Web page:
The “Look In” approach says to start with yourself. You do the hard work of looking in, to discover who you are and what you want to do with your life. You then look around for friends and colleagues who will support the version of yourself you choose. And then, if you feel like you need a spiritual dimension to your life, you may look up to God or a higher power in order to have something more transcendent to add to your life. This is the dominant way of thinking in our Western society today.

The “Look Around” approach says to start with the people around you. You look around to your community to tell you who you are and what your purpose of life is. Then, you look up to the sacred order that connects you to the people around you and the ancestors who have gone before you. Finally, you look inside as you come to terms with the person you are, in relation to the community you belong to. This is a widespread way of thinking in other parts of the world and has been dominant for most people throughout history.

The “Look Up” approach, though, says to start with God. You look up first in order to see what God says about you and to better understand his divine design. Looking up prioritizes the transcendent. God—not you and not your community—is the one who defines you and your purpose. Next, you look around to the community of faith that is called to cheer you on, to correct you, to love you as part of the family that looks up as its starting point, not ending point. Then, you look inside and see how God loves you just as you are, while still planning to make you the best version possible, as he conforms you into the image of his Son. This is the biblical way of seeing life—God first, others second, yourself third.

How to ‘Look Up’

“Looking Up” requires looking into the Bible. One of the later chapters in this book focuses on spiritual disciplines like Bible reading, prayer, and churchgoing because we will not be able to counter the “Look In” approach unless we commit to consistently bring ourselves back in line with the “Look Up” approach.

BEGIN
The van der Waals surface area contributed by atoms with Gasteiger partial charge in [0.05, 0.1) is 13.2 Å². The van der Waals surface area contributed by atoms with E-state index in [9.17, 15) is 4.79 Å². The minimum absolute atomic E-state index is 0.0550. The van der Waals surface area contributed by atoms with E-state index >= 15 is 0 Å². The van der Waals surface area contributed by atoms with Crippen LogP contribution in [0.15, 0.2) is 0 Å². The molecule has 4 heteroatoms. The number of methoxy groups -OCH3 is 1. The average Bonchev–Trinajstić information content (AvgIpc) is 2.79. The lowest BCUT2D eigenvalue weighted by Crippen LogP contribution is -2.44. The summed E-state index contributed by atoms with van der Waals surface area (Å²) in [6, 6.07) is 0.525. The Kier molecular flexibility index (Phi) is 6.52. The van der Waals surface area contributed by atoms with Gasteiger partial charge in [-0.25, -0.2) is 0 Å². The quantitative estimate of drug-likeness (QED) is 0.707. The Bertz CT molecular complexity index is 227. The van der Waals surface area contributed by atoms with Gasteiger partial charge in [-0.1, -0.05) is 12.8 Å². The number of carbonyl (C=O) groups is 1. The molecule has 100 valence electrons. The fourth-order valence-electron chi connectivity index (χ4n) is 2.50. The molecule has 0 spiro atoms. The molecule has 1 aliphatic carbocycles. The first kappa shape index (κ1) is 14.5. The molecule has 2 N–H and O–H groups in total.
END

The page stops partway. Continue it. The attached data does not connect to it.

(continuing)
The problem is, even these spiritual disciplines can drift toward the “Look In” approach––namely, if you read the Bible merely for inspiration in your quest to define yourself, or if you pray to God just as a helper when you need him, or if you go to church so you can be affirmed by others in whatever life you decide to pursue for yourself. What we need are disciplines intentionally directed toward keeping our primary focus and priority on God at the center of all things.

Let the Bible Challenge Your Assumptions

Through this new book, I hope readers will begin to recognize the “be true to yourself” message in all sorts of media and entertainment and politics whenever they see it. I also hope they will better understand how the Bible challenges this perspective with something so much better and more soul-satisfying.

Mostly, I hope readers will see Jesus for who he is, come to love him for being so much better than what the world has to offer, and follow him with increasing passion and devotion.

Start Reading Now

Rethink Your Self will be available on October 20. If you’d like to begin reading it right now, the best way to do so is to preorder it at one of the online retail stores on the Rethink Your Self website. Then, you can redeem your receipt by filling out this form, and B&H will send you a link so you can begin reading the eBook via NetGalley. You’ll also be entered to win a collection of my favorite books.

Pre-ordering shows retailers the level of interest in a book and it gives them guidance in how much they “stock up,” which then affects the number of people who are likely to come across the book. If you know you’re likely to read this book, please preorder now. It helps authors like me get our message in front of more people who might benefit from it. Thank you!